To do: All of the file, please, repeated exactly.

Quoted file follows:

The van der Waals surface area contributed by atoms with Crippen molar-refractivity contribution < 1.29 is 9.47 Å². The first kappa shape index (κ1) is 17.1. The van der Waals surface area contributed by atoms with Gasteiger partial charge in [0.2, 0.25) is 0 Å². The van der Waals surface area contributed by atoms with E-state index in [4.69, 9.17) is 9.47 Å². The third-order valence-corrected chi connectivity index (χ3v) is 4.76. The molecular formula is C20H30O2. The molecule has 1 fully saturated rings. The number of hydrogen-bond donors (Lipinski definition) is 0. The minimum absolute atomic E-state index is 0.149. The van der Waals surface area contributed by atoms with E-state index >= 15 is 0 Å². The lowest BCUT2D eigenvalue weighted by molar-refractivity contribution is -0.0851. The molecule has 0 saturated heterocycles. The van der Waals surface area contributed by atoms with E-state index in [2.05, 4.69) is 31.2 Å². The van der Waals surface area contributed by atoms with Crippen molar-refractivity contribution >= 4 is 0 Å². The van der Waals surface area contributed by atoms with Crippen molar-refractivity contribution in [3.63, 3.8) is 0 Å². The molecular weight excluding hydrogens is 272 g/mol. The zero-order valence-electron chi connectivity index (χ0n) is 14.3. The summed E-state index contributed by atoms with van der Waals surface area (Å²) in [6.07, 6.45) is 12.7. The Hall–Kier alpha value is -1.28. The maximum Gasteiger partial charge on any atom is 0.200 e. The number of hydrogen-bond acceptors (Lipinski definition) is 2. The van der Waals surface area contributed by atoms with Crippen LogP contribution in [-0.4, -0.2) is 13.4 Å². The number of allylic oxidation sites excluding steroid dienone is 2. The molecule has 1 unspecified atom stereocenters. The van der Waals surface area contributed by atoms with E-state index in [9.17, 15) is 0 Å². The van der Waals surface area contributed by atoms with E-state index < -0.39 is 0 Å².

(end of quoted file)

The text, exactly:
The van der Waals surface area contributed by atoms with Crippen molar-refractivity contribution < 1.29 is 9.47 Å². The first kappa shape index (κ1) is 17.1. The van der Waals surface area contributed by atoms with Gasteiger partial charge in [0.2, 0.25) is 0 Å². The van der Waals surface area contributed by atoms with E-state index in [4.69, 9.17) is 9.47 Å². The third-order valence-corrected chi connectivity index (χ3v) is 4.76. The molecular formula is C20H30O2. The molecule has 1 fully saturated rings. The number of hydrogen-bond donors (Lipinski definition) is 0. The minimum absolute atomic E-state index is 0.149. The van der Waals surface area contributed by atoms with E-state index >= 15 is 0 Å². The lowest BCUT2D eigenvalue weighted by molar-refractivity contribution is -0.0851. The molecule has 0 saturated heterocycles. The van der Waals surface area contributed by atoms with E-state index in [2.05, 4.69) is 31.2 Å². The van der Waals surface area contributed by atoms with Crippen molar-refractivity contribution >= 4 is 0 Å². The van der Waals surface area contributed by atoms with Crippen molar-refractivity contribution in [3.63, 3.8) is 0 Å². The molecular weight excluding hydrogens is 272 g/mol. The zero-order valence-electron chi connectivity index (χ0n) is 14.3. The summed E-state index contributed by atoms with van der Waals surface area (Å²) in [6.07, 6.45) is 12.7. The Hall–Kier alpha value is -1.28. The maximum Gasteiger partial charge on any atom is 0.200 e. The number of hydrogen-bond acceptors (Lipinski definition) is 2. The van der Waals surface area contributed by atoms with Crippen LogP contribution in [-0.4, -0.2) is 13.4 Å². The number of allylic oxidation sites excluding steroid dienone is 2. The molecule has 1 unspecified atom stereocenters. The van der Waals surface area contributed by atoms with E-state index in [9.17, 15) is 0 Å². The van der Waals surface area contributed by atoms with E-state index < -0.39 is 0 Å².